Definitions

from Wiktionary, Creative Commons Attribution/Share-Alike License

  • n. False claims of copyright, such as a claim of copyright ownership of public domain material.

Etymologies

from Wiktionary, Creative Commons Attribution/Share-Alike License

A compound of copy +‎ fraud. Coined in an August 2005 article, Copyfraud by Jason Mazzone, an Associate Professor of Law at Brooklyn Law School.

Examples

Comments

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  • Copyright law itself creates strong incentives for copyfraud. The Copyright Act provides for no civil penalty for falsely claiming ownership of public domain materials. There is also no remedy under the Act for individuals who wrongly refrain from legal copying or who make payment for permission to copy something they are in fact entitled to use for free. While falsely claiming copyright is technically a criminal offense under the Act, prosecutions are extremely rare. These circumstances have produced fraud on an untold scale, with millions of works in the public domain deemed copyrighted, and countless dollars paid out every year in licensing fees to make copies that could be made for free.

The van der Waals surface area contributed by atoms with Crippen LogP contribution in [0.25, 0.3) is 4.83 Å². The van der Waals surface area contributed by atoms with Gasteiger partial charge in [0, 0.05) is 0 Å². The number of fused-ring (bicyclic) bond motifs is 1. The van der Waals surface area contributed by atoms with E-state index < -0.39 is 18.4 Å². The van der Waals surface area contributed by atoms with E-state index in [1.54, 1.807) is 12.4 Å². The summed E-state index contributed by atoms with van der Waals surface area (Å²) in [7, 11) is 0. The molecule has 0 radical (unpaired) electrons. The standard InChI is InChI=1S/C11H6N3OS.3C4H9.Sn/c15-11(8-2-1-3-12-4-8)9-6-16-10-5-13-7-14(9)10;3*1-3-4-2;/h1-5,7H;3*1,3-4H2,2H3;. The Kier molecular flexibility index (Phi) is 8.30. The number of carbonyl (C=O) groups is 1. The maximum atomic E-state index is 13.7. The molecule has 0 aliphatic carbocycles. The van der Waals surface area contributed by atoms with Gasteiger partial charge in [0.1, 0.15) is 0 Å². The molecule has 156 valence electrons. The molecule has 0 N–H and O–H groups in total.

April 30, 2017

  • The term "copyfraud" was coined by Jason Mazzone, a Professor of Law at the University of Illinois. Because copyfraud carries little or no oversight by authorities and few legal consequences, it exists on a massive scale, with millions of works in the public domain falsely labeled as copyrighted. Payments are therefore unnecessarily made by businesses and individuals for licensing fees. Mazzone states that copyfraud stifles valid reproduction of free material, discourages innovation and undermines free speech rights. Other legal scholars have suggested public and private remedies, and a few cases have been brought involving copyfraud.

    April 30, 2017